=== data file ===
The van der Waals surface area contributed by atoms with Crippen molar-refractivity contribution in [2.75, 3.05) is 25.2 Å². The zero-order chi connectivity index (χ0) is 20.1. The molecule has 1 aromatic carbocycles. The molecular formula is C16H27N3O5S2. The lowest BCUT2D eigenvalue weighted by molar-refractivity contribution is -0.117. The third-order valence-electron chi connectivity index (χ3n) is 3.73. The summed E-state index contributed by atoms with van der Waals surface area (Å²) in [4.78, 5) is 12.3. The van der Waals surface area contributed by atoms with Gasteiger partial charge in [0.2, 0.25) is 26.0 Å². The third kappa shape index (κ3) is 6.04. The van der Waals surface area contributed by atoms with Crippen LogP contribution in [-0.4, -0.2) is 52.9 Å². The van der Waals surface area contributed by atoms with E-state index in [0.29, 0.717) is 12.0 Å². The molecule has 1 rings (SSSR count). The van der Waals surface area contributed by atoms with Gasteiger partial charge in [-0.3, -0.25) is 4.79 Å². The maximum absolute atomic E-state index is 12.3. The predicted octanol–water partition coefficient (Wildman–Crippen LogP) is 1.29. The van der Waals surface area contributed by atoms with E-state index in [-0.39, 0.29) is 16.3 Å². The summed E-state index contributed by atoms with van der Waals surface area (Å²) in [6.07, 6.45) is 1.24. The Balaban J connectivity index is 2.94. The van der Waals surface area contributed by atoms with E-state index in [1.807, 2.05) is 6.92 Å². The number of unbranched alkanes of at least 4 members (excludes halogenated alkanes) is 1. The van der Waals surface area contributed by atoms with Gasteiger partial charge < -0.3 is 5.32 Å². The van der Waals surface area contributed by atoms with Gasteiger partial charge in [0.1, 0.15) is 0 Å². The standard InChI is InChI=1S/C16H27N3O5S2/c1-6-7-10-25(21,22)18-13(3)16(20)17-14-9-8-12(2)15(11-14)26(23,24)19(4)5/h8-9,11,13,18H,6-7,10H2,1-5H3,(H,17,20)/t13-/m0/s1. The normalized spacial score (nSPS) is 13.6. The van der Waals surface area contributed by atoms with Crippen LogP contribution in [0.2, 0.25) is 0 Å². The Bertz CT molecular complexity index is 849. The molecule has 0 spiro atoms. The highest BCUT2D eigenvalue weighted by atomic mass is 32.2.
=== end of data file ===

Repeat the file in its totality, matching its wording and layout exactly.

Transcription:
The van der Waals surface area contributed by atoms with Crippen molar-refractivity contribution in [2.75, 3.05) is 25.2 Å². The zero-order chi connectivity index (χ0) is 20.1. The molecule has 1 aromatic carbocycles. The molecular formula is C16H27N3O5S2. The lowest BCUT2D eigenvalue weighted by molar-refractivity contribution is -0.117. The third-order valence-electron chi connectivity index (χ3n) is 3.73. The summed E-state index contributed by atoms with van der Waals surface area (Å²) in [4.78, 5) is 12.3. The van der Waals surface area contributed by atoms with Gasteiger partial charge in [0.2, 0.25) is 26.0 Å². The third kappa shape index (κ3) is 6.04. The van der Waals surface area contributed by atoms with Crippen LogP contribution in [-0.4, -0.2) is 52.9 Å². The van der Waals surface area contributed by atoms with E-state index in [0.29, 0.717) is 12.0 Å². The molecule has 1 rings (SSSR count). The van der Waals surface area contributed by atoms with Gasteiger partial charge in [-0.3, -0.25) is 4.79 Å². The maximum absolute atomic E-state index is 12.3. The predicted octanol–water partition coefficient (Wildman–Crippen LogP) is 1.29. The van der Waals surface area contributed by atoms with E-state index in [-0.39, 0.29) is 16.3 Å². The summed E-state index contributed by atoms with van der Waals surface area (Å²) in [6.07, 6.45) is 1.24. The Balaban J connectivity index is 2.94. The van der Waals surface area contributed by atoms with E-state index in [1.807, 2.05) is 6.92 Å². The number of unbranched alkanes of at least 4 members (excludes halogenated alkanes) is 1. The van der Waals surface area contributed by atoms with Gasteiger partial charge < -0.3 is 5.32 Å². The van der Waals surface area contributed by atoms with Gasteiger partial charge in [0.1, 0.15) is 0 Å². The standard InChI is InChI=1S/C16H27N3O5S2/c1-6-7-10-25(21,22)18-13(3)16(20)17-14-9-8-12(2)15(11-14)26(23,24)19(4)5/h8-9,11,13,18H,6-7,10H2,1-5H3,(H,17,20)/t13-/m0/s1. The normalized spacial score (nSPS) is 13.6. The van der Waals surface area contributed by atoms with Crippen LogP contribution in [0.2, 0.25) is 0 Å². The Bertz CT molecular complexity index is 849. The molecule has 0 spiro atoms. The highest BCUT2D eigenvalue weighted by atomic mass is 32.2.